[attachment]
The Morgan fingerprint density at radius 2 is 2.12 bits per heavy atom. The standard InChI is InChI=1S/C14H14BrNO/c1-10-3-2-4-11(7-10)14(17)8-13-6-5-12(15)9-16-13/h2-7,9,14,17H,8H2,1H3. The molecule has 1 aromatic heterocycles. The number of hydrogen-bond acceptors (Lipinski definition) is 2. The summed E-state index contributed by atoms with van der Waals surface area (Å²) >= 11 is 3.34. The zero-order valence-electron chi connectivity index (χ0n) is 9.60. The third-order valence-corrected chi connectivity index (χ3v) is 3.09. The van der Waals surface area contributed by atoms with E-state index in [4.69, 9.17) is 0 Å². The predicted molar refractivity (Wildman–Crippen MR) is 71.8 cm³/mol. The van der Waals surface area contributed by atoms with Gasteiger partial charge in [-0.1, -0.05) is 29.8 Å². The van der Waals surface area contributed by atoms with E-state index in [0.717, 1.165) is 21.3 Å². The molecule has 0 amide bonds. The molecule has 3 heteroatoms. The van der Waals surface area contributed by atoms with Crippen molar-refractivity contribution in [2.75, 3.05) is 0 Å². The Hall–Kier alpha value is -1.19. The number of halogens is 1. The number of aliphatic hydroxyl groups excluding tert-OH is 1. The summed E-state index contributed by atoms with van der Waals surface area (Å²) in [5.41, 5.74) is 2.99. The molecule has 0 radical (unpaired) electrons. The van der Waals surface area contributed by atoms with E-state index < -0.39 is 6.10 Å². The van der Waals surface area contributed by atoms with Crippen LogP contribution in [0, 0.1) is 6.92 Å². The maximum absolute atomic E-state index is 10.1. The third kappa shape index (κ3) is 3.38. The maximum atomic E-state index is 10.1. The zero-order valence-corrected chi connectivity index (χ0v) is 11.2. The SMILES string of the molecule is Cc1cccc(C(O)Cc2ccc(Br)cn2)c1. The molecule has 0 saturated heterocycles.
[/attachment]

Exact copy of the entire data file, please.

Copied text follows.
The Morgan fingerprint density at radius 2 is 2.12 bits per heavy atom. The standard InChI is InChI=1S/C14H14BrNO/c1-10-3-2-4-11(7-10)14(17)8-13-6-5-12(15)9-16-13/h2-7,9,14,17H,8H2,1H3. The molecule has 1 aromatic heterocycles. The number of hydrogen-bond acceptors (Lipinski definition) is 2. The summed E-state index contributed by atoms with van der Waals surface area (Å²) >= 11 is 3.34. The zero-order valence-electron chi connectivity index (χ0n) is 9.60. The third-order valence-corrected chi connectivity index (χ3v) is 3.09. The van der Waals surface area contributed by atoms with E-state index in [4.69, 9.17) is 0 Å². The predicted molar refractivity (Wildman–Crippen MR) is 71.8 cm³/mol. The van der Waals surface area contributed by atoms with Gasteiger partial charge in [-0.1, -0.05) is 29.8 Å². The van der Waals surface area contributed by atoms with E-state index in [0.717, 1.165) is 21.3 Å². The molecule has 0 amide bonds. The molecule has 3 heteroatoms. The van der Waals surface area contributed by atoms with Crippen molar-refractivity contribution in [2.75, 3.05) is 0 Å². The Hall–Kier alpha value is -1.19. The number of halogens is 1. The number of aliphatic hydroxyl groups excluding tert-OH is 1. The summed E-state index contributed by atoms with van der Waals surface area (Å²) in [5.41, 5.74) is 2.99. The molecule has 0 radical (unpaired) electrons. The van der Waals surface area contributed by atoms with E-state index < -0.39 is 6.10 Å². The van der Waals surface area contributed by atoms with Crippen LogP contribution in [0, 0.1) is 6.92 Å². The maximum absolute atomic E-state index is 10.1. The third kappa shape index (κ3) is 3.38. The maximum atomic E-state index is 10.1. The zero-order valence-corrected chi connectivity index (χ0v) is 11.2. The SMILES string of the molecule is Cc1cccc(C(O)Cc2ccc(Br)cn2)c1. The molecule has 0 saturated heterocycles.